Robson on Politics - Iraq - what now?
By Matt Robson
Iraq - what now?
In the 1970s and 1980s in Amnesty International writing groups, we asked the New Zealand government to act on human rights abuses in various countries. Two were Suharto's Indonesia and Saddam's Iraq.
It was no surprise that during the long regime of Saddam Hussein the use of chemical weapons against Iran attracted no condemnation from those who do so now. Indeed that war was urged and financed by his then allies, the present conquerors, for 8 years. Nor did use of chemical weapons against the Kurds. Nor did the extra-judicial murders carried out against his opponents. All the while, arms salesmen and the makers of biological and chemical weapons were active in Baghdad.
So apologies are due to the long suffering people of Iraq. The best way is by a reconstruction under their control, assisted by the United Nations, with no strings attached.
It is no surprise that large stocks of weapons of mass destruction have not yet been uncovered. That is what former UN inspector Scott Ritter said and was vilified for. It is feasible that as devious a regime as Saddam's may have possessed weapons of mass destruction and that they may be found at a future date. But it was touted that such weapons were be used against invaders but this did not happen.
It was no surprise that the Iraqi army folded before the might of the United States. Any kid playing video games could have told you that. Saddam has gone and the regime will change - so regime change as a reason for war has come to fruition. Only one out of three reasons for war survives scrutiny. There will be no tears for this run of the mill tyrant. He joins Mobutu, Suharto, Pinochet, Somoza, Ceausecu and the rest in the hall of infamy reserved for dictators imposed on their people to act as the puppets of others.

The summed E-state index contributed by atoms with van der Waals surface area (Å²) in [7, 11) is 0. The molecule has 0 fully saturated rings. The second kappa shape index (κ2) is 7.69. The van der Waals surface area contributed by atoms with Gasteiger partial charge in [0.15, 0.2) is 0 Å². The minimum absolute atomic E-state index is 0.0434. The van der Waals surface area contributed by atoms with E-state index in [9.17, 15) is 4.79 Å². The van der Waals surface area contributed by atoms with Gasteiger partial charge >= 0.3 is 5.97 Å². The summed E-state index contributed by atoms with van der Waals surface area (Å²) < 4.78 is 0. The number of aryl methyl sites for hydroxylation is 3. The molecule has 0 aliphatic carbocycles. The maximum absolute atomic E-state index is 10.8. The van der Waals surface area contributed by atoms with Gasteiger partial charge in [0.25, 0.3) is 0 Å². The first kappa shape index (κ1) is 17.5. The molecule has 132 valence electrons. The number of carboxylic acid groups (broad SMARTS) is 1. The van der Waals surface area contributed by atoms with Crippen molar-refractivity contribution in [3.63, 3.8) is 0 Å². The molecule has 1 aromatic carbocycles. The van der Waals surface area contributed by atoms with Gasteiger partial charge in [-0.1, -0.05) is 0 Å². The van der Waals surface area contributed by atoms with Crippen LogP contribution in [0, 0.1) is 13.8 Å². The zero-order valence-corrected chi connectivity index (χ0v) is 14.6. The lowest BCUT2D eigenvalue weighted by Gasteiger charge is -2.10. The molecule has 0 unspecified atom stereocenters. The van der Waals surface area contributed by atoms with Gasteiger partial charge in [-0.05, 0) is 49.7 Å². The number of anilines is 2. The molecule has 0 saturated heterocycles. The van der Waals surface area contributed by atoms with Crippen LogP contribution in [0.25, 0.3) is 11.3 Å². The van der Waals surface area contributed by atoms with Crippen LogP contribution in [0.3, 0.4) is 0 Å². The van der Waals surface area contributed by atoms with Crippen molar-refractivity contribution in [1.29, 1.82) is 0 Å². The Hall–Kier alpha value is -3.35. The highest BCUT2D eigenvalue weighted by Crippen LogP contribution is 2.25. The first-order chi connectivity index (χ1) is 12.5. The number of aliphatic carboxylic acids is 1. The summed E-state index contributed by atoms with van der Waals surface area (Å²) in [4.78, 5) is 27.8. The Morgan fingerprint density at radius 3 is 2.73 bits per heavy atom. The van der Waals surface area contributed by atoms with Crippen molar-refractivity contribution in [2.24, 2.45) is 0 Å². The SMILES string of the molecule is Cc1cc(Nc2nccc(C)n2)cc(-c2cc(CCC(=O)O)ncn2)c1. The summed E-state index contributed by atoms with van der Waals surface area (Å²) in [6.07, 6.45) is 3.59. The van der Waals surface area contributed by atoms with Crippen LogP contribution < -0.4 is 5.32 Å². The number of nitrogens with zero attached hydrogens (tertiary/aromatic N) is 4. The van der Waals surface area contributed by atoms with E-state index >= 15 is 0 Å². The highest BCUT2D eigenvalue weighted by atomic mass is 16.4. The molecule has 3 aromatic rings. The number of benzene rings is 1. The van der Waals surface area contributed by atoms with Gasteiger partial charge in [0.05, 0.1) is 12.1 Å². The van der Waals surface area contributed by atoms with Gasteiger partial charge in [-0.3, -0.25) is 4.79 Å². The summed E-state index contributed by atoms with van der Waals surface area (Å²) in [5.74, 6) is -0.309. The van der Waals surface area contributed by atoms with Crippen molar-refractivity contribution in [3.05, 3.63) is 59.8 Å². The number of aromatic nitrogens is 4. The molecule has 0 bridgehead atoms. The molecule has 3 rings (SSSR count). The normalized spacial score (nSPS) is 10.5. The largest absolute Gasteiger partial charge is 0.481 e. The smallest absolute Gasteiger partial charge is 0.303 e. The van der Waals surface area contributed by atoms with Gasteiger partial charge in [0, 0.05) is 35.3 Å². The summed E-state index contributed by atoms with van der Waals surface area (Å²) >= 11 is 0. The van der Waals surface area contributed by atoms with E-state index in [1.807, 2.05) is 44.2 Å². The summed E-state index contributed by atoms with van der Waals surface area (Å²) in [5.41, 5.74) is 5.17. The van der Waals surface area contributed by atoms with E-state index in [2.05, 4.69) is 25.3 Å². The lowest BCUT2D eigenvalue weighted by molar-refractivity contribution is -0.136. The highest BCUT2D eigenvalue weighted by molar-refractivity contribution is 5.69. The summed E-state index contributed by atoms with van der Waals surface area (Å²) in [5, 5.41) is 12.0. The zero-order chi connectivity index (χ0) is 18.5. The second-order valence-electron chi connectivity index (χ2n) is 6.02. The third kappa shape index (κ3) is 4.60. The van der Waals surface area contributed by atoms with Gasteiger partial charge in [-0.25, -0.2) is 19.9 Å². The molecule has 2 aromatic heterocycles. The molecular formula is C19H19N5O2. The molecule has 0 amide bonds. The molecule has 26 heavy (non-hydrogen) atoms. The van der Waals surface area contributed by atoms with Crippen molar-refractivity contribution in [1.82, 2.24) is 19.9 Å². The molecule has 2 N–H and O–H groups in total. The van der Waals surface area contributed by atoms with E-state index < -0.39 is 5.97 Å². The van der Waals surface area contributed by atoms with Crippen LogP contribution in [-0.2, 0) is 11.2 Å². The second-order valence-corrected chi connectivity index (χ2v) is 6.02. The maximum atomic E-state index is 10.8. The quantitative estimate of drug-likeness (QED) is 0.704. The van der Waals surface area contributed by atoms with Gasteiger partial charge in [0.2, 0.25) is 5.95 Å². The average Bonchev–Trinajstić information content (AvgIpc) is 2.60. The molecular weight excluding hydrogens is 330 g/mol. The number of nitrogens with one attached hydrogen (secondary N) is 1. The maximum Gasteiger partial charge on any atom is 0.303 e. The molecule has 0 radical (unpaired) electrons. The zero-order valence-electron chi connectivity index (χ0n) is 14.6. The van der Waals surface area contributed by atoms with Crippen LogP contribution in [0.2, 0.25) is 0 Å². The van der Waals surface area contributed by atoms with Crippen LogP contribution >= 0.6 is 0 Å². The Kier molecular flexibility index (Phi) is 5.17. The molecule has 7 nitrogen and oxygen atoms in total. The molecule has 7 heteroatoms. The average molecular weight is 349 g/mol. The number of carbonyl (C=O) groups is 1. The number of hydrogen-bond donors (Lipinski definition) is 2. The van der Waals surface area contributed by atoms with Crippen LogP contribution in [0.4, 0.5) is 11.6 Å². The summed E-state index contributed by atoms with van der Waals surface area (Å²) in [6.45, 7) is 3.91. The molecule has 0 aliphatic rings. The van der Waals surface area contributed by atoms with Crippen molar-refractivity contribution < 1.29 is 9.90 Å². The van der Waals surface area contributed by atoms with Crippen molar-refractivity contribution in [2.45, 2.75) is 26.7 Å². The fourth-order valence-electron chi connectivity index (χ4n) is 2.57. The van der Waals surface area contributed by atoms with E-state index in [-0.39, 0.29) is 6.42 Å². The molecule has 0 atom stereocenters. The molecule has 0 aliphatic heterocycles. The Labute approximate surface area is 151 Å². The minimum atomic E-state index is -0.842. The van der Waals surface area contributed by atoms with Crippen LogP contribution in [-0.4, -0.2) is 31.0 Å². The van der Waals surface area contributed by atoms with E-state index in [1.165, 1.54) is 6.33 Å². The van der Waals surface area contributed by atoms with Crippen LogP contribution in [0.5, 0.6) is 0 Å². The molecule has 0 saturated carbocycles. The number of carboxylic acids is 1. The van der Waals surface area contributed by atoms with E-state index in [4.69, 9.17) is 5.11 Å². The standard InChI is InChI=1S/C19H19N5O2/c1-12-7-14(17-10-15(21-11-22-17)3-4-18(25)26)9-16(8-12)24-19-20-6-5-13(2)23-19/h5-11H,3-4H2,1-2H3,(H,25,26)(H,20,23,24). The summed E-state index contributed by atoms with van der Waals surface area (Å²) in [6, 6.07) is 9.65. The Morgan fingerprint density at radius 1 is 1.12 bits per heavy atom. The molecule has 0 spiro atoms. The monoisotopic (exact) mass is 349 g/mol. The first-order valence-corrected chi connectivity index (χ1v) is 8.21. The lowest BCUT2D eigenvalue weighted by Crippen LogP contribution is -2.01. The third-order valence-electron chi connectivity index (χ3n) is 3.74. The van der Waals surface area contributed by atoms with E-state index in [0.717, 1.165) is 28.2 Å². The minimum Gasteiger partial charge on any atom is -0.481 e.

To recover from dictators, squandering of resources on weapons, and a decade of sanctions and war, Iraq and much of the Middle East need the sums of money for military expenditure turned to development through a Marshall-type plan. The countries that have profited from arms sales to Iraq and the region should be the largest donors. This needs to include Palestine with UN resolutions respected by Israel. The Syrian proposal for a weapons free Middle East is a sensible starting place. Let us hope that the newly revealed US plan to maintain military bases in Iraq is abandoned for this new course.
Better that than a new form of occupation and a pliant regime.
Four Weeks Leave is rolling
Good to see NZ Post coming to the party and recognizing that there is more to life than work. Their move to not deliver mail on Easter Saturday deserves a medal. This decision gives a real boost to the campaign to bring balance to our working life. The four weeks campaign is based upon that need.
And the postcards 'Thumbs Up for 4 Weeks' are flooding into my office. The Council of Trade Unions, the EMPU (Engineers, Printing and Manufacturing Union) and a number of other unions are joining with the Progressives to distribute thousands of the cards. Those returned will be presented the select committee. If you want to be a distributor just contact my office.
Restorative Justice in Napier
Six Taradale youths were found guilty at re-trial in the notorious broomstick assault case. But as part of the story another youth involved, pleaded guilty, accepted his jail sentence and also took part in a restorative justice process. Over several meetings the two families, the offender's and the victim's, have drawn closer and the remorse of the offender, now serving his prison sentence, has clearly helped the victim and his family to start healing after the horrific crime.
The victim's father is reported as saying about the offender: "I said to him, 'When you go to jail, and you are going there, what you can do for us is better yourself.' " The victim himself said after the restorative justice processes: "I just want to get my life under way and let Andrew [ the offender ] do the same."
a visit last week to Dunedin I met with restorative justice
groups involved with the court pilot. I will report on that
in next week's issue including the use of restorative
justice principles under the new Sentencing Act in the